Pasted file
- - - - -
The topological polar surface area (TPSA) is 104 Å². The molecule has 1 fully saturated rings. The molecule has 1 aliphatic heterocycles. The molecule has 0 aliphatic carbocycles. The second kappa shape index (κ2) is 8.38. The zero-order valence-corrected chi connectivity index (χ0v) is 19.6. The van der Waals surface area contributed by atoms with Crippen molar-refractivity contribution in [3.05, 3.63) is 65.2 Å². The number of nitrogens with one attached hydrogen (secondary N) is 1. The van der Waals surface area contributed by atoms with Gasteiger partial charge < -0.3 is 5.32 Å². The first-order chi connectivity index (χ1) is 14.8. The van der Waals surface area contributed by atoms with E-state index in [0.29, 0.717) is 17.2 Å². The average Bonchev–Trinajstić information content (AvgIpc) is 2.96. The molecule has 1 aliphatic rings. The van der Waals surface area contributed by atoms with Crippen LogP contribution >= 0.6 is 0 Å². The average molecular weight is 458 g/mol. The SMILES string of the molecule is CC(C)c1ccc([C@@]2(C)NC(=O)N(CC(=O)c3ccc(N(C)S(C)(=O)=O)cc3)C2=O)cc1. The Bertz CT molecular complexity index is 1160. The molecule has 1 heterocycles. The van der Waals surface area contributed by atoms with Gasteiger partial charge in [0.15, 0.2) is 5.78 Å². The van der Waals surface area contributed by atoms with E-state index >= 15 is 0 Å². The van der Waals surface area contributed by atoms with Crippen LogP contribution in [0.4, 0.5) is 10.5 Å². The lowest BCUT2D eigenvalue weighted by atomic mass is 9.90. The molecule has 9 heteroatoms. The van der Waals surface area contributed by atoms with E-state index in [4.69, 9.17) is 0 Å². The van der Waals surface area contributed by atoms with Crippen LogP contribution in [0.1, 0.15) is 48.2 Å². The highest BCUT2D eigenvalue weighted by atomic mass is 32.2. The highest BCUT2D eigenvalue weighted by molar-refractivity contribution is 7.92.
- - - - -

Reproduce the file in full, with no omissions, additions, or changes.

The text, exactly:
The topological polar surface area (TPSA) is 104 Å². The molecule has 1 fully saturated rings. The molecule has 1 aliphatic heterocycles. The molecule has 0 aliphatic carbocycles. The second kappa shape index (κ2) is 8.38. The zero-order valence-corrected chi connectivity index (χ0v) is 19.6. The van der Waals surface area contributed by atoms with Crippen molar-refractivity contribution in [3.05, 3.63) is 65.2 Å². The number of nitrogens with one attached hydrogen (secondary N) is 1. The van der Waals surface area contributed by atoms with Gasteiger partial charge < -0.3 is 5.32 Å². The first-order chi connectivity index (χ1) is 14.8. The van der Waals surface area contributed by atoms with E-state index in [0.29, 0.717) is 17.2 Å². The average Bonchev–Trinajstić information content (AvgIpc) is 2.96. The molecule has 1 aliphatic rings. The van der Waals surface area contributed by atoms with Crippen LogP contribution >= 0.6 is 0 Å². The average molecular weight is 458 g/mol. The SMILES string of the molecule is CC(C)c1ccc([C@@]2(C)NC(=O)N(CC(=O)c3ccc(N(C)S(C)(=O)=O)cc3)C2=O)cc1. The Bertz CT molecular complexity index is 1160. The molecule has 1 heterocycles. The van der Waals surface area contributed by atoms with Gasteiger partial charge in [0.15, 0.2) is 5.78 Å². The van der Waals surface area contributed by atoms with E-state index >= 15 is 0 Å². The van der Waals surface area contributed by atoms with Crippen LogP contribution in [0.4, 0.5) is 10.5 Å². The lowest BCUT2D eigenvalue weighted by atomic mass is 9.90. The molecule has 9 heteroatoms. The van der Waals surface area contributed by atoms with E-state index in [4.69, 9.17) is 0 Å². The van der Waals surface area contributed by atoms with Crippen LogP contribution in [0.1, 0.15) is 48.2 Å². The highest BCUT2D eigenvalue weighted by atomic mass is 32.2. The highest BCUT2D eigenvalue weighted by molar-refractivity contribution is 7.92.